Evolution du pilastre dans l'art d'Angkor | Pilaster Patterns Evolution in Angkorean Art

by Gilberte de Coral-Rémusat

A detailed study in sculptural decorative elements in Angkor-era architecture.

Coral Remusat Pilastre

Publication: Revue des arts asiatiques, Vol. 9, No. 3, pp. 158-164 | via EFEO-JSTOR

Published: September 1935

Author: Gilberte de Coral-Rémusat

Pages: 10

Language : French

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Following the path of renowned art historian Philippe Stern, the author studies the evolution of decorative elements on pilasters from the 9th to the 12th centuries.

Rinceaux (continuous wavy stemlike motifs), chevrons (herringbone patterns), hampes (stems) and arcs polylobés (poly-lobed arches), floral curlicues, as well as the width of the decorative elements on the stone face, were continuously adapted and modified, allowing us a datation of the pilasters through Angkorean temples. For instance, the author notes the disappearance of the blue lotus’ motif at the turn of the 10th century. 

Once again, Gilberte de Coral Rémusat demonstrates her remarkable attention to details and her great artistic sensitivity in this study, published in 1935.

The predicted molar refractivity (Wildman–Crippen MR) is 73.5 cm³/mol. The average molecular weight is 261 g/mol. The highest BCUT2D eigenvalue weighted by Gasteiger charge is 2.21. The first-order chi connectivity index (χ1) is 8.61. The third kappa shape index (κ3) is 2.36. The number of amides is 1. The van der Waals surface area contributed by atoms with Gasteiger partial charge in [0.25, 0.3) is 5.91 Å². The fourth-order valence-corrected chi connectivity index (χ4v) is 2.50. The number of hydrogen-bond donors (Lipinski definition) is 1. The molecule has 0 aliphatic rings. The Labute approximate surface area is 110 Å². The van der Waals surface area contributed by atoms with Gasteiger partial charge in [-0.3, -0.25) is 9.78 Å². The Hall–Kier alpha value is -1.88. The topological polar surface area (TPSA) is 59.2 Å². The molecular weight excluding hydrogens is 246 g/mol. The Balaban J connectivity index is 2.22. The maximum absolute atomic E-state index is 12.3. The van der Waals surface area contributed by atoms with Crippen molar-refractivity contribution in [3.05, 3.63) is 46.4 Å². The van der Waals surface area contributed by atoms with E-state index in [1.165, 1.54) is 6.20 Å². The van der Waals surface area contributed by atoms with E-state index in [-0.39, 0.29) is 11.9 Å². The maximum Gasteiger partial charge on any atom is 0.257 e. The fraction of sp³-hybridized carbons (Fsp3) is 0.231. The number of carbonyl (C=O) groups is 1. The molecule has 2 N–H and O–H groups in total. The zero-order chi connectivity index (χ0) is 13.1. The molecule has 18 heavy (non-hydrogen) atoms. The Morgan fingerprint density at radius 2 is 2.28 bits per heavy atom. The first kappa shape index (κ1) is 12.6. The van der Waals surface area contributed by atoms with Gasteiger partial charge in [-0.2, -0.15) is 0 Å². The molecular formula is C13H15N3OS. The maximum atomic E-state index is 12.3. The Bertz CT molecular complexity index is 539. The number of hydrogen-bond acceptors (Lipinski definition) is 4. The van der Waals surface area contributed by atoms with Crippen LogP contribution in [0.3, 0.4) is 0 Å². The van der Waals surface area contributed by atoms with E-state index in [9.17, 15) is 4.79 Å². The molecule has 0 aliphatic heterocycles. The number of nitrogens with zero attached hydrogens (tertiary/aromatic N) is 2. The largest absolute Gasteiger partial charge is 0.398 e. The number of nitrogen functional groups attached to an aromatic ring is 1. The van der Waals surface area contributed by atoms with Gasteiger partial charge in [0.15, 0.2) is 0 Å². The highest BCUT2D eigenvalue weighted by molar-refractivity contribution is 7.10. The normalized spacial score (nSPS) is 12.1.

Photo: Herringbone patterns with central figure and blue lotus elements (Author’s drawing).

Original Title: Quelques notes sur l’évolution du pilastre dans l’art d’Angkor.

Tags: architecture, decorative arts, art history

About the Author

Gilberte De Coral Rémusat

Gilberte de Coral-Rémusat

Countess Gilberte de Coral-Rémusat (17 Dec. 1903, Paris — 19 Oct.1943, Lausanne, Switzerland) was an independent archaeologist and art historian who explored Indochina first in 1928 – 1929, part of a round-the-world trip, then in 1935 – 1937 as a correspondent for EFEO and Musée Guimet.

Great-granddaughter of French politician Charles de Rémusat, Gilberte de Coral-Rémusat was a bookworm’ at an early age in the vast family library, with several distinguished female writers among her ancestors. Fascinated with India and Indochina, she developed a close relationship with some of the most eminent Angkor specialists of the time, especially Victor Goloubew, Philippe Stern and Louis Finot.

Before her death at 43 years only, she published numerous essays on Indian and Khmer Arts, and gave lectures on these subjects in Paris, Budapest, London, Brussels, Hanoi, that were praised by Orientalist George Coedes. Her Doctorate thesis, L’Art Khmer, Les étapes de son évolution, was published in 1940 and became a reference for all researchers in Khmer civilization. She also attempted with Philippe Stern the first Timetable and Classification of Khmer Architectural Styles.

Read excerpts from her correspondence with Albert Sallet,Victor Goloubew and Louis Finot selected by L’Association des Amis du Vieux Hué. 


In Angkor Thom, circa 1929.